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  • Plastic, Crystal-Based Solar Cells Being Developed
Sep 2006
BRISBANE, Australia, Sept. 7, 2006 -- A University of Queensland researcher is developing ways to make the next generation of solar cells made out of plastics and microscopic crystals instead of silicon.

UQ master of physics student Michael Deceglie is working on improving the stability and overall efficiency of solar cells and is testing two new ways of making them: out of a dye-sensitized solar cell and a combined nanocrystal-polymer solar cell.UQSolarCells.jpg
Deceglie with the dye-sensitized test solar cells.
The dye-sensitized cells use dye molecules to inject electrons into a thin titanium-dioxide film while the polymer cell is a thin film of plastic mixed with microscopic crystals that channel the charge through the cell, he said.

Deceglie said both methods could produce solar cells that had similar efficiencies to current silicon technology but are cheaper more flexible, easier to produce and more environmentally friendly.

“Since electrons don't move well in the polymers, we incorporate nanocrystals with the polymer to provide a pathway along which electrons can move to generate electrical current,” Deceglie said. “The dye-sensitized device works in a manner similar to phosynthesis in plants.”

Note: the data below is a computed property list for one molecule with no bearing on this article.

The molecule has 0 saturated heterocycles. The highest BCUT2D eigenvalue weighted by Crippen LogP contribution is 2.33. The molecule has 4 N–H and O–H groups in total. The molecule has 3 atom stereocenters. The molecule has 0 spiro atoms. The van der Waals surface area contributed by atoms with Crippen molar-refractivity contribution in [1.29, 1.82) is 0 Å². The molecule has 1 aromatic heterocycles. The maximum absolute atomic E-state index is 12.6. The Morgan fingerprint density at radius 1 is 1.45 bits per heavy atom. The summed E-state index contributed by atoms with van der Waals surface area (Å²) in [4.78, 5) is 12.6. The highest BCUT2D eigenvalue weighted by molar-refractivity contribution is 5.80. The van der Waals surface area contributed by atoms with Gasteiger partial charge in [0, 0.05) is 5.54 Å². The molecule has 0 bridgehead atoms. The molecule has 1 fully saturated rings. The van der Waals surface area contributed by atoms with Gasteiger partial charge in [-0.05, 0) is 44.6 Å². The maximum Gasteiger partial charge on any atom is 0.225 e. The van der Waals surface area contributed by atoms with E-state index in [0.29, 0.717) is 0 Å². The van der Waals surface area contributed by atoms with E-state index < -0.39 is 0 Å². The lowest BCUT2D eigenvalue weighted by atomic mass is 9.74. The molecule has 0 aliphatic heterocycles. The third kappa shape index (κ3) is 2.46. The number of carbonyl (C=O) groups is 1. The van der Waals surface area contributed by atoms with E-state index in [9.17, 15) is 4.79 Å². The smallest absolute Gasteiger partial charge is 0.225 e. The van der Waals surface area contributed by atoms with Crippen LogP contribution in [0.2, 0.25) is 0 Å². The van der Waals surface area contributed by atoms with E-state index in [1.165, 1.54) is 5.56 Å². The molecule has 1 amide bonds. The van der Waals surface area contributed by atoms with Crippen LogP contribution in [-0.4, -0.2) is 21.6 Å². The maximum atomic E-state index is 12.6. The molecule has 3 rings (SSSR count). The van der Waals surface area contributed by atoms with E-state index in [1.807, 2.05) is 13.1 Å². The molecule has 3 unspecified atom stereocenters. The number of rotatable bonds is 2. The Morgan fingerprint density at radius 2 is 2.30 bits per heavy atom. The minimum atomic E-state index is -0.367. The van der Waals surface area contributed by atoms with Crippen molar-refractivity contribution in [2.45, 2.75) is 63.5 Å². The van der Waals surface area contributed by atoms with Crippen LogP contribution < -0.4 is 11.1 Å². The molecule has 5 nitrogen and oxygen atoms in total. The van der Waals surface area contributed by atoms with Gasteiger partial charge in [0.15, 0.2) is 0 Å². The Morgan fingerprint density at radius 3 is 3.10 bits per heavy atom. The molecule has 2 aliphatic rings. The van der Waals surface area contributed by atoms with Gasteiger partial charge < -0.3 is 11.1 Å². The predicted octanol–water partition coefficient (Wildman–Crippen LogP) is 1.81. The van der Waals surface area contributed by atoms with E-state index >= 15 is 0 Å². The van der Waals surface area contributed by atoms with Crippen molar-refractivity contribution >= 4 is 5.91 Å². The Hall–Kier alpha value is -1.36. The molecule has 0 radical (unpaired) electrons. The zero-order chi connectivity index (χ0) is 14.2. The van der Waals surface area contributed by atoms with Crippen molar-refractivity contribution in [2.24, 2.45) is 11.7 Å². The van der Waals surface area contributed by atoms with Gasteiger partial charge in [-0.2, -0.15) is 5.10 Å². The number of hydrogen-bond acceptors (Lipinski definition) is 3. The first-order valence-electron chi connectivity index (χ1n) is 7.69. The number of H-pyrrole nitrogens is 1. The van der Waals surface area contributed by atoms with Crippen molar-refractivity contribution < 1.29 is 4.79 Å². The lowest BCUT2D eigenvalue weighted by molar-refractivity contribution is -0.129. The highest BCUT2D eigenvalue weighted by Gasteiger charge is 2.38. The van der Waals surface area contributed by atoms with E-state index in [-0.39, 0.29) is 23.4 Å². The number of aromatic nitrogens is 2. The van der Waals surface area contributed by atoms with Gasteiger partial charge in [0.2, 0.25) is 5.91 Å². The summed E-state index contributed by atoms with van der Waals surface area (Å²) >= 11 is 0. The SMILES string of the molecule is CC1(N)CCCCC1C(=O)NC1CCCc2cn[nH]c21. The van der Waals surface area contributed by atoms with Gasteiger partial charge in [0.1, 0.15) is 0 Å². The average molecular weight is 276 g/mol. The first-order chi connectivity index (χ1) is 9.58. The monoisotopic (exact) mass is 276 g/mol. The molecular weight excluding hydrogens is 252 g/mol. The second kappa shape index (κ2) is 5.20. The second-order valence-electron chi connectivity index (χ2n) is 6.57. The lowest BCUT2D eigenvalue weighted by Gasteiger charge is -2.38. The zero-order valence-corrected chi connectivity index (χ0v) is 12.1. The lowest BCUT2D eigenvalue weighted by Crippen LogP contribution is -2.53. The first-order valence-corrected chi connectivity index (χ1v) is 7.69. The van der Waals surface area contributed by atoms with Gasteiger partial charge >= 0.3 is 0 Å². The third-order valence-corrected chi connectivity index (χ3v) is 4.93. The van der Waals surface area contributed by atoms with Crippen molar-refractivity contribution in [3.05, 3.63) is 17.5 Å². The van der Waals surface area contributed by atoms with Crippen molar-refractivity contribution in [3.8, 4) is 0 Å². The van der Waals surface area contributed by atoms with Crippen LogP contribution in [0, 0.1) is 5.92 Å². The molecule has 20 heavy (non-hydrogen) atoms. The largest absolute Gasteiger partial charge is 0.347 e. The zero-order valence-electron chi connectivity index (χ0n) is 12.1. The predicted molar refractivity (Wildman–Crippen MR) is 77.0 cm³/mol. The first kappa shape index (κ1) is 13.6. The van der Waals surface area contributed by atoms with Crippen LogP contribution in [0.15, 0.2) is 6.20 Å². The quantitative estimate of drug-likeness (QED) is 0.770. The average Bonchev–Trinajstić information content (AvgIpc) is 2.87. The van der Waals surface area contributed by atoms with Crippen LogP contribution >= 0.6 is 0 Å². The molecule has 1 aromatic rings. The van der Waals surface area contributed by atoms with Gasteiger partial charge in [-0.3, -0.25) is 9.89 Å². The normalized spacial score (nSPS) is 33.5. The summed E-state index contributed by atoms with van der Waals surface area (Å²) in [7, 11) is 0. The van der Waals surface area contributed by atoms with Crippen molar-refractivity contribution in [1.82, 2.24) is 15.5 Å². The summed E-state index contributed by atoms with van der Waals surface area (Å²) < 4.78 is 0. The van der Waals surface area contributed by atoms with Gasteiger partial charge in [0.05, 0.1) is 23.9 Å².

Deceglie joined UQ's Soft Condensed Matter Physics Group in July as one of 14 Americans granted a Fulbright postgraduate award scholarship. Fellow UQ physics PhD students Paul Schwenn and David Blake are assisting with the solar cell project.

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1. A single unit in a device for changing radiant energy to electrical energy or for controlling current flow in a circuit. 2. A single unit in a device whose resistance varies with radiant energy. 3. A single unit of a battery, primary or secondary, for converting chemical energy into electrical energy. 4. A simple unit of storage in a computer. 5. A limited region of space. 6. Part of a lens barrel holding one or more lenses.
Characteristic of an object so small in size or so fine in structure that it cannot be seen by the unaided eye. A microscopic object may be rendered visible when examined under a microscope.
solar cell
A device for converting sunlight into electrical energy, consisting of a sandwich of P-type and N-type semiconducting wafers. A photon with sufficient energy striking the cell can dislodge an electron from an atom near the interface of the two crystal types. Electrons released in this way, collected at an electrode, can constitute an electrical current.
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